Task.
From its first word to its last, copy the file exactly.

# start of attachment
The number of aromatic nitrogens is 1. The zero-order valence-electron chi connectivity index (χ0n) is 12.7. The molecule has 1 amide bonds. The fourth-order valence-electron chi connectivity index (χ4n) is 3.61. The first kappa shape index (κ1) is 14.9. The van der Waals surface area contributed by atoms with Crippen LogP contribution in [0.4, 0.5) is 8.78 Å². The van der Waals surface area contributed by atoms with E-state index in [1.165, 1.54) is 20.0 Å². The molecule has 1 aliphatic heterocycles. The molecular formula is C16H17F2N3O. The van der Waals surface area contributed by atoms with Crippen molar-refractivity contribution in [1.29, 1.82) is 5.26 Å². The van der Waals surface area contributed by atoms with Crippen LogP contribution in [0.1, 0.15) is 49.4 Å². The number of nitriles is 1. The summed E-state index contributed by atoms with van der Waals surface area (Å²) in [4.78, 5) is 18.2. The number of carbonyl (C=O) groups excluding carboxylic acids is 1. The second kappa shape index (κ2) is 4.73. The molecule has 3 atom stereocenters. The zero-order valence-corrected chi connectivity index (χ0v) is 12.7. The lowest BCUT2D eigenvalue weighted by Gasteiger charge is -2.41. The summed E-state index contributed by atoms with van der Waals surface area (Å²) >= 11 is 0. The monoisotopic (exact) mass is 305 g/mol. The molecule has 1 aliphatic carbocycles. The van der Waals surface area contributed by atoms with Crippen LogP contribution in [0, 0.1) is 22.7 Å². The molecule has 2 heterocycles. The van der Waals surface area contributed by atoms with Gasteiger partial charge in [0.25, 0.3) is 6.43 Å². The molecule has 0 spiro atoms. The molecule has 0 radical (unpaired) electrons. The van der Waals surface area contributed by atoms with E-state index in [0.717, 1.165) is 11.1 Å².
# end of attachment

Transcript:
The number of aromatic nitrogens is 1. The zero-order valence-electron chi connectivity index (χ0n) is 12.7. The molecule has 1 amide bonds. The fourth-order valence-electron chi connectivity index (χ4n) is 3.61. The first kappa shape index (κ1) is 14.9. The van der Waals surface area contributed by atoms with Crippen LogP contribution in [0.4, 0.5) is 8.78 Å². The van der Waals surface area contributed by atoms with E-state index in [1.165, 1.54) is 20.0 Å². The molecule has 1 aliphatic heterocycles. The molecular formula is C16H17F2N3O. The van der Waals surface area contributed by atoms with Crippen molar-refractivity contribution in [1.29, 1.82) is 5.26 Å². The van der Waals surface area contributed by atoms with Crippen LogP contribution in [0.1, 0.15) is 49.4 Å². The number of nitriles is 1. The summed E-state index contributed by atoms with van der Waals surface area (Å²) in [4.78, 5) is 18.2. The number of carbonyl (C=O) groups excluding carboxylic acids is 1. The second kappa shape index (κ2) is 4.73. The molecule has 3 atom stereocenters. The zero-order valence-corrected chi connectivity index (χ0v) is 12.7. The lowest BCUT2D eigenvalue weighted by Gasteiger charge is -2.41. The summed E-state index contributed by atoms with van der Waals surface area (Å²) >= 11 is 0. The monoisotopic (exact) mass is 305 g/mol. The molecule has 1 aliphatic carbocycles. The van der Waals surface area contributed by atoms with Crippen LogP contribution in [0, 0.1) is 22.7 Å². The molecule has 2 heterocycles. The van der Waals surface area contributed by atoms with Gasteiger partial charge in [0.25, 0.3) is 6.43 Å². The molecule has 0 spiro atoms. The molecule has 0 radical (unpaired) electrons. The van der Waals surface area contributed by atoms with E-state index in [0.717, 1.165) is 11.1 Å².